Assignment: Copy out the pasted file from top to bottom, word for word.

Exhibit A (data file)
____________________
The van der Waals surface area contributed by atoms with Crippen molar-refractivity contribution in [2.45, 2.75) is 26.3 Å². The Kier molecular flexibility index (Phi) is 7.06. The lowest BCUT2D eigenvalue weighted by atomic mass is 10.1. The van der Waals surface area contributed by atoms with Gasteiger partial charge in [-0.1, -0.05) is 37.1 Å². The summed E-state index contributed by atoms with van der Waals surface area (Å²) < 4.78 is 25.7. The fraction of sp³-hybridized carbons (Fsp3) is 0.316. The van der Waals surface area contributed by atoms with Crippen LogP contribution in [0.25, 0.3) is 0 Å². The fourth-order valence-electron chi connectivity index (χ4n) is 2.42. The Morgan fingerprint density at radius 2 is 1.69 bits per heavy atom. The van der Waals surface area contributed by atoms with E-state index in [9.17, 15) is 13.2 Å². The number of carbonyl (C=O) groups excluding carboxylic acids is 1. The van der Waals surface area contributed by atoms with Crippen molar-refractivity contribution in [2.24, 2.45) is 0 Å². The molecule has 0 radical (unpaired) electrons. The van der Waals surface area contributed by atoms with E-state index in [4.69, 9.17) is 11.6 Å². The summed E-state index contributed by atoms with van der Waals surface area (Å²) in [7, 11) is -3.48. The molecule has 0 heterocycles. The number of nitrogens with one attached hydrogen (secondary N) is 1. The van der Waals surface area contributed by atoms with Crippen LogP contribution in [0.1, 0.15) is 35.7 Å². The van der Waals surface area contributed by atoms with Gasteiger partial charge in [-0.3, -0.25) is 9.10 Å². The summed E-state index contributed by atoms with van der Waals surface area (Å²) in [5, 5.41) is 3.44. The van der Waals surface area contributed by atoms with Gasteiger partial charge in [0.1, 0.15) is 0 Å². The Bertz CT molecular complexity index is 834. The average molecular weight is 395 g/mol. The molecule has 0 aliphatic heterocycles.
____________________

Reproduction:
The van der Waals surface area contributed by atoms with Crippen molar-refractivity contribution in [2.45, 2.75) is 26.3 Å². The Kier molecular flexibility index (Phi) is 7.06. The lowest BCUT2D eigenvalue weighted by atomic mass is 10.1. The van der Waals surface area contributed by atoms with Gasteiger partial charge in [-0.1, -0.05) is 37.1 Å². The summed E-state index contributed by atoms with van der Waals surface area (Å²) < 4.78 is 25.7. The fraction of sp³-hybridized carbons (Fsp3) is 0.316. The van der Waals surface area contributed by atoms with Crippen LogP contribution in [0.25, 0.3) is 0 Å². The fourth-order valence-electron chi connectivity index (χ4n) is 2.42. The Morgan fingerprint density at radius 2 is 1.69 bits per heavy atom. The van der Waals surface area contributed by atoms with E-state index in [9.17, 15) is 13.2 Å². The number of carbonyl (C=O) groups excluding carboxylic acids is 1. The van der Waals surface area contributed by atoms with Crippen molar-refractivity contribution in [2.24, 2.45) is 0 Å². The molecule has 0 radical (unpaired) electrons. The van der Waals surface area contributed by atoms with E-state index in [4.69, 9.17) is 11.6 Å². The summed E-state index contributed by atoms with van der Waals surface area (Å²) in [7, 11) is -3.48. The molecule has 0 heterocycles. The number of nitrogens with one attached hydrogen (secondary N) is 1. The van der Waals surface area contributed by atoms with Crippen LogP contribution in [0.1, 0.15) is 35.7 Å². The van der Waals surface area contributed by atoms with Gasteiger partial charge in [-0.3, -0.25) is 9.10 Å². The summed E-state index contributed by atoms with van der Waals surface area (Å²) in [5, 5.41) is 3.44. The van der Waals surface area contributed by atoms with Gasteiger partial charge in [0.1, 0.15) is 0 Å². The Bertz CT molecular complexity index is 834. The average molecular weight is 395 g/mol. The molecule has 0 aliphatic heterocycles.